Replatforming applies a series of changes to update aspects of the migrated data. For example, taking advantage of auto scaling or using a managed database. This makes the database architecture more cloud native. 
The advantages to replatforming are that costs for business can be reduced as technologies such as auto scaling and managed storage devices take away operational costs. The other advantage of refactoring is that you are able to add new capabilities and features without going over migration timescales. 
The disadvantages of replatforming are that there is a certain limit to the amount of changes that can occur during migration, this then means that there is a backlog of possible changes that will need to be made post migration. Replatforming also needs some cloud skills already to migrate due to the more hands-on nature of the approach.


Refactoring is the most intensive migration solution as it is a detailed process of completely redoing the architecture and coding of all components before completing migration. While this is the most intensive form of migration it is also the most optimised and gives the most control. 
The advantages to refactoring are that due to auto scaling and automation, organisations can expect more reliability and resilience across the board. Full integration also gives you increased flexibility to use all cloud services and in turn greatly reduces costs. 
The disadvantages of refactoring are that the process is very time consuming and complex which will have an initial business impact in terms of cost as well as resources. Refactoring will also require advanced knowledge of cloud computing due to the intricacies of the process.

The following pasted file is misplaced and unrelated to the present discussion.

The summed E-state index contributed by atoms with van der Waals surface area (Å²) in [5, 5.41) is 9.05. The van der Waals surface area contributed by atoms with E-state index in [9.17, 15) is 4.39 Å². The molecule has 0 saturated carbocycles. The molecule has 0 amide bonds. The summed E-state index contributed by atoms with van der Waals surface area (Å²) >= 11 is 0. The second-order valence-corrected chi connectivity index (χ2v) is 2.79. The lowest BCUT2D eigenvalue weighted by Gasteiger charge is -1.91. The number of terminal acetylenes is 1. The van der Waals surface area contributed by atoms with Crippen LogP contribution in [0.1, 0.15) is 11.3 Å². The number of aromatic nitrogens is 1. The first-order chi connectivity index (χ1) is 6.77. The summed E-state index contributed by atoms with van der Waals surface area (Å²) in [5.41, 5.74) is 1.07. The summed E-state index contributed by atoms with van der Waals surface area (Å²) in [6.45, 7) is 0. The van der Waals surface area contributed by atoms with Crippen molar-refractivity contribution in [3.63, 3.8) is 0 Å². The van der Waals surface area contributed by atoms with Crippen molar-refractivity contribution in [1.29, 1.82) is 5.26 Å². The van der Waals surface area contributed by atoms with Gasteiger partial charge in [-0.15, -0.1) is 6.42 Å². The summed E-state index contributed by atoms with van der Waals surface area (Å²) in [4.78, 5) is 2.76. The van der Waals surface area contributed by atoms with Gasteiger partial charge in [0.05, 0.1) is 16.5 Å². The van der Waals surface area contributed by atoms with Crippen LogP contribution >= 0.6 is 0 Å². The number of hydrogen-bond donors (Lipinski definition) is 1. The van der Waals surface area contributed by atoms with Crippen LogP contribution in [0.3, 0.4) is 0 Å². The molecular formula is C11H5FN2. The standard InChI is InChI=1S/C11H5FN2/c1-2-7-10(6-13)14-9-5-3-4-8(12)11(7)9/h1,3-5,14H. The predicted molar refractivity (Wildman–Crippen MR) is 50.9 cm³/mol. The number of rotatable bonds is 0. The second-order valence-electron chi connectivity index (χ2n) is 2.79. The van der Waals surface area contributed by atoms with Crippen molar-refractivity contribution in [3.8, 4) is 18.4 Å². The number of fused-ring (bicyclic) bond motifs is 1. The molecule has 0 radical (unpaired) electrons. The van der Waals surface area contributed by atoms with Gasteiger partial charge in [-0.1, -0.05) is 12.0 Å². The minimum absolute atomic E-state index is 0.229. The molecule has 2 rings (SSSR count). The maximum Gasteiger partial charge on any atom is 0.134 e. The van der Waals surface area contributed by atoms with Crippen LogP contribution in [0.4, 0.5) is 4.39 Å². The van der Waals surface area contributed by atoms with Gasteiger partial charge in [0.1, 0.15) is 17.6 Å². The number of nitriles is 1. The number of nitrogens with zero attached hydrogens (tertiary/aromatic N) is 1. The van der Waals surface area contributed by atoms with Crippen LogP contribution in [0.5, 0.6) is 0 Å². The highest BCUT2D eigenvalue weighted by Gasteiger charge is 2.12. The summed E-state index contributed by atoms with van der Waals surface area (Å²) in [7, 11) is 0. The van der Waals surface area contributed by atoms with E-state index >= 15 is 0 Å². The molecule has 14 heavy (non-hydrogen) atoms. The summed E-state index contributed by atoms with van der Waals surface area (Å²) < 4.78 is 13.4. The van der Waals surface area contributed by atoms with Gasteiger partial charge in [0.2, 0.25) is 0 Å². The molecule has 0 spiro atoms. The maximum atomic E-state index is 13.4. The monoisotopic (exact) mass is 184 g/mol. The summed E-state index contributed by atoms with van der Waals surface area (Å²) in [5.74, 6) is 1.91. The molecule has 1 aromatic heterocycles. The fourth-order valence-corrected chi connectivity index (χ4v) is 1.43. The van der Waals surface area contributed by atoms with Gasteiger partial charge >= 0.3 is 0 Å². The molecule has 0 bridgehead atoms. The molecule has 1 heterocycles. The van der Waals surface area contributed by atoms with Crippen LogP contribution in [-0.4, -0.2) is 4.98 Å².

Data Migration Strategies 


Big Bang Migration

A big bang migration is where a full migration process is done in a single load and is completed in a set window of time. Due to this there will be downtime for the processing and load transitions of this process to complete. 
Due to the single time event a big bang migration can of course be a big time saver. However, this can be a very high-pressure working environment due to the limited time window and the precision needed. If some elements of the migration are compromised this can lead to load failures thus slowing down the migration process and increasing downtime.

Trickle Migration 

A trickle migration is  almost inverse to the big bang method. For a trickle migration both new systems run in parallel during integration and data is slowly migrated in pieces. This takes some complex planning however overall; the risk factor is much smaller and there is less pressure. This does result in a large amount of latency in the source systems for the migration is being completed. 


With this blog you should have a better understanding of the core data migration concepts and has given you a better idea of what goes into a data migration project as well as the approaches to migrating and which may be best for you and your organisation. 
If you are interested in embarking on a data migration project or you would like more information about data migration solutions, get in touch and we can help make your data migration process a success.